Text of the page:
If you ask any random person what the best colleges in the United States are and they will probably start with the typical premier Ivy League schools like Harvard, Yale and Princeton.Â Once they are done with those schools, they will move on to other prestigious schools like Stanford and MIT.
The perception of prestige is rooted deep within our culture.Â Ask any early teen kid where he wants to go to college and he’s likely to name one of the few with high prestige.
But the important question is whether prestige really matters.Â To answer that question, you have to ask yourself what you want out of your college education.
Some people want a line item on their resume.Â If this is you, then going to one of the most well-perceived upper-echelon colleges might be important.Â Other people might want to get a good job after graduating.Â If this is you, then you should know that employers are actually less interested in the school that you went to than what you are individually capable of and what you’ve achieved in life so far.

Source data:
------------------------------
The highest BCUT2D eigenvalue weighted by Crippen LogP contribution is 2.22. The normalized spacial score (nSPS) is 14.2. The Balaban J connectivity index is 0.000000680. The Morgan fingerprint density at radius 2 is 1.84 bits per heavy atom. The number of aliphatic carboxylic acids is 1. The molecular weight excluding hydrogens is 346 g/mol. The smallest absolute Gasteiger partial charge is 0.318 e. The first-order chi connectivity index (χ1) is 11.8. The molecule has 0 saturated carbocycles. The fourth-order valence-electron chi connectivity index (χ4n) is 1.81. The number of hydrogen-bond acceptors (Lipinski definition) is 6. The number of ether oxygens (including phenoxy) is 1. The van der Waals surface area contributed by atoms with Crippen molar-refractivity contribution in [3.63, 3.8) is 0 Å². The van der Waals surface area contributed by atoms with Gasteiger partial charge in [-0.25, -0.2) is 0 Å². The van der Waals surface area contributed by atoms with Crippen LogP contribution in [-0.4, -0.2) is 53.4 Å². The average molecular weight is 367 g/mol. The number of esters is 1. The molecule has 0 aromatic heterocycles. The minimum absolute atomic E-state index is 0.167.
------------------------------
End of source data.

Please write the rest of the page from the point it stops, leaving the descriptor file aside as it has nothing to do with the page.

Still others want a high quality education.Â If this is you, then things get a little complicated.Â Â Why?Â Because most of the prestigious schools are busy preserving the perception of their high rankings and hire the most notable and famous professors.Â A lot of times, these professors are research professors who are consumed in their research and their conference papers. Because of this, their teaching can be sub-par.
On the other hand, small liberal arts colleges sometimes have the best teaching, primarily because that is the main job of their professors.Â Plus, at small liberal arts colleges, you are more likely to be taught and mentored by an actual professor rather than a graduate student or teaching aid.
So when considering whether college rankings really matter you need to first ask yourself what you want out of your education.Â More often than not, there are sacrifices that get made no matter what.Â So lining up your college choice with your educational priorities is the most important step.